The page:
Pillows: To Dye For
Spring showers have us feeling cooped up inside, but bursting with new ideas. A yearning to get out there and get our hands dirty always creeps up this time of year. Whether you’re feeling stuck or inspired, it’s so important for our mind and body to be able to express ourselves creatively. From cooking in the kitchen, planting in the garden, or dying new pillow covers… these small moments act as a retreat from the hustle that surrounds our urban city lives. This DIY project is the perfect way to craft with your hands, master some creative control, and give your home decor a little refresh too! The beauty of a project like this is that you can do no wrong – perfectly imperfect is the objective here. And even better – you are forced to give up control as the dye certainly has a mind of its own. So splatter away with abandon!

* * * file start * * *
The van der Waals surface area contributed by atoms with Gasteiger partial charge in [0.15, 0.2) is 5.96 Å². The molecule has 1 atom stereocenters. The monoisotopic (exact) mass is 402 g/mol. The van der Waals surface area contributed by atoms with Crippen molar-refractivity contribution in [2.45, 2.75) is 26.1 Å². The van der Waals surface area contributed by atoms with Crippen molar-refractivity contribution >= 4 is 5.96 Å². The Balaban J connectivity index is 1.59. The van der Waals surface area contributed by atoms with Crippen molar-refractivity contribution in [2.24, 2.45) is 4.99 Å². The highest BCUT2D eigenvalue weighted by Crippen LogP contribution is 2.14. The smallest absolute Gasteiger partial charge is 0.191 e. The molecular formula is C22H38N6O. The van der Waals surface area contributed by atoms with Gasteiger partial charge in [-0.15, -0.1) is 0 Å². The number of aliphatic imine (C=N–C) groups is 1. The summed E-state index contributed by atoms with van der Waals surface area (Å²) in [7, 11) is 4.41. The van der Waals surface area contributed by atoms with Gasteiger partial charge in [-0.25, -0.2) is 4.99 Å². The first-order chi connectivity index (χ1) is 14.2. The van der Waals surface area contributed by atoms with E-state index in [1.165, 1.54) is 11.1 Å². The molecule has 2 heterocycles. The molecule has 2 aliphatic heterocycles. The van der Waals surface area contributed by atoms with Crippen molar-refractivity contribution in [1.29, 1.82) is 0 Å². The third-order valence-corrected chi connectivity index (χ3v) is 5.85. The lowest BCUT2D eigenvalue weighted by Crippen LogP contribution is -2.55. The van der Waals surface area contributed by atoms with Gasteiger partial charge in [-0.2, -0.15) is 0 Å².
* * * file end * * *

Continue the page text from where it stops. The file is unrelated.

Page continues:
What you’ll need: Rubber gloves, soda ash, black fabric dye for natural fabrics (we used Jacquard Procion mx, in black), spray bottle, squirt bottle, paint brush, drop cloth, linen pillow covers
Prep your fabric. Since each pillow is being dyed individually, and separately, you’ll need to do a pre-soak in water and soda ash for 30 minutes so the dye fixes to the fabric. Follow the directions on the package for the correct ratio. Once you’ve soaked in the soda ash water, allow time for the fabric to dry again. It doesn’t have to be 100% dry, but you’ll be adding more water later so the dryer the better.
Put on rubber gloves then mix your dye, add to your squirt bottle, fill your spray bottle with water, prep your area to begin dying. You’ll want to double the amount of dye to water since we’ll be adding in water as we work.
Spray the fabric in the areas you want to add your dye, the more water you use the more the color will move. Spray, squirt, and spray, repeat! Move the fabric around as you work to change the direction of the color, and control the movement of the color across your fabric.
Work the dye around the fabric with your brush, or use it to add a splatter effect. Think Jackson Pollock!
Don’t be afraid to use your hands. Work the color around to achieve your desired look. Less is more! White space is important, and the colors will bleed more as they dry. Make sure to dry flat so the color doesn’t run too much.